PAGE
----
|Richard Stein's "A Romantic Enters The World"|
"I was naive." "I was fresh." "I was optimistic." "I had a grandiose idea of the change I could make." "I had a house full of books." "It was a career change, and I thought I would be touching lives."
The words repeat themselves (repeat themselves, repeat themselves, repeat themselves) as interviewees seek out CWP-Fairfield (any National Writing Project sites for that matter) looking for rejuvenation, hope, a rebirth, and excitement.
"I feel so isolated as a classroom teacher." "Our administration alienates." "It's a culture of testing, not teaching." "I know what the kids need. The kids know what they need. I'm policed so severely that none of us are getting what we need."
It's the ubiquitous hum of in-practice educators looking for an alternative to the brow-beating, exhaustion, and misery they report experiencing in the field.
"I don't need credits or a stipend. I just need to feel like a professional again."
I'm heading back to the office for another round of interviews and was there late on a Friday night conducting a few more. Here are people who give up nights and weekends to hopefully give up a summer with the support of the National Writing Project model.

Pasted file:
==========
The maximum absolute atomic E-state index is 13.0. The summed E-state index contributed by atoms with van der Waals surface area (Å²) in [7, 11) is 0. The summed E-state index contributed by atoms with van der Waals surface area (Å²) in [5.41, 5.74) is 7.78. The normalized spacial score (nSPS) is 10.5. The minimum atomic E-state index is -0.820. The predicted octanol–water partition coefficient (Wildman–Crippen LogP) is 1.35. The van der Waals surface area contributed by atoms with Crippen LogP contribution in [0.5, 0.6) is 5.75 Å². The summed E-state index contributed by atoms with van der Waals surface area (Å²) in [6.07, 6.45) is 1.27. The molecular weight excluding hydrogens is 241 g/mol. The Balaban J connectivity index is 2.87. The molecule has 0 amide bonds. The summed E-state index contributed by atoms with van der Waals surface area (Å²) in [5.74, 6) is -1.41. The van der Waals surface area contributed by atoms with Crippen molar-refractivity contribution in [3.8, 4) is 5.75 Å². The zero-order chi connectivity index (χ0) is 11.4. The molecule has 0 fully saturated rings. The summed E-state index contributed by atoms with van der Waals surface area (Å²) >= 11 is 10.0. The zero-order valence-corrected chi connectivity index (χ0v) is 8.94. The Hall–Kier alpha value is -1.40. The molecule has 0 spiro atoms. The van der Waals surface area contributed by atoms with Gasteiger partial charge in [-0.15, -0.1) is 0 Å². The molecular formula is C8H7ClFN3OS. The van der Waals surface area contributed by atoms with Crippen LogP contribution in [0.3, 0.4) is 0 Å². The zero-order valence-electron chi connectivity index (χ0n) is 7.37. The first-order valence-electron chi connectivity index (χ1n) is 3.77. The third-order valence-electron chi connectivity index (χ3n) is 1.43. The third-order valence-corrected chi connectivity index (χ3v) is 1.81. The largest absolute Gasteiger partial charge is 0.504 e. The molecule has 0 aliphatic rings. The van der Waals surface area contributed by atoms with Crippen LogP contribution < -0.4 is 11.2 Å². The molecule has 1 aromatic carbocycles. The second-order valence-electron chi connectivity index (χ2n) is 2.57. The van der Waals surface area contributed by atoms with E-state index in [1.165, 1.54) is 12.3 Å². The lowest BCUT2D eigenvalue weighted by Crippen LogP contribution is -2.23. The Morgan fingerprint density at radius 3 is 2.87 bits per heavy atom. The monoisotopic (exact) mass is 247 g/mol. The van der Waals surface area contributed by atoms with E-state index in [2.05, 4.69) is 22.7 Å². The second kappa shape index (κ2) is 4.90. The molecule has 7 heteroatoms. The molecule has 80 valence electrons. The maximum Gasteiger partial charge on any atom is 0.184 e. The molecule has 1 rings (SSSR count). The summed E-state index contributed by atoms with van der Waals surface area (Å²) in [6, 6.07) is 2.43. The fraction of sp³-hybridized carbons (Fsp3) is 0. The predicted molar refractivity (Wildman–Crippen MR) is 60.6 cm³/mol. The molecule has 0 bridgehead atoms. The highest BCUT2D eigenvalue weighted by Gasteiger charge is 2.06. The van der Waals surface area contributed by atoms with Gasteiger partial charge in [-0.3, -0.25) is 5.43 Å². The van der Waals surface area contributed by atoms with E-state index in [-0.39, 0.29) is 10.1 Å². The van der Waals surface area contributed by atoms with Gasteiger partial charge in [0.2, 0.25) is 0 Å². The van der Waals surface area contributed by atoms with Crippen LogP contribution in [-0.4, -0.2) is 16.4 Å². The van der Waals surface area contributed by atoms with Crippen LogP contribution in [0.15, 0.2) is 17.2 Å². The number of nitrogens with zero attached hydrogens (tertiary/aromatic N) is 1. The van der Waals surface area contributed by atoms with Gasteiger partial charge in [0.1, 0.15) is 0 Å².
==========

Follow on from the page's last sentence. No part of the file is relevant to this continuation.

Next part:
"I've heard the work will save me in my career." "I'm looking for a way to believe in the profession again." "I want to connect with other educators who are fighting against the anarchy politicians are making in our schools."
I couldn't help but think of Richard Stein's "A Romantic Enters the World." K-16 schools can, indeed, be a pack of wolves. I, however, like to bring optimism and possibility (call it naiveté and stupidity) of the magic that is possible if you learn to take a different path. Don't live in their worlds, because they will eat you alive and there will be someone to replace you. Rather, live in the head, in books, and with other dreams (you're not the only one) and keep the attitude on the positive.
And with that, time to go.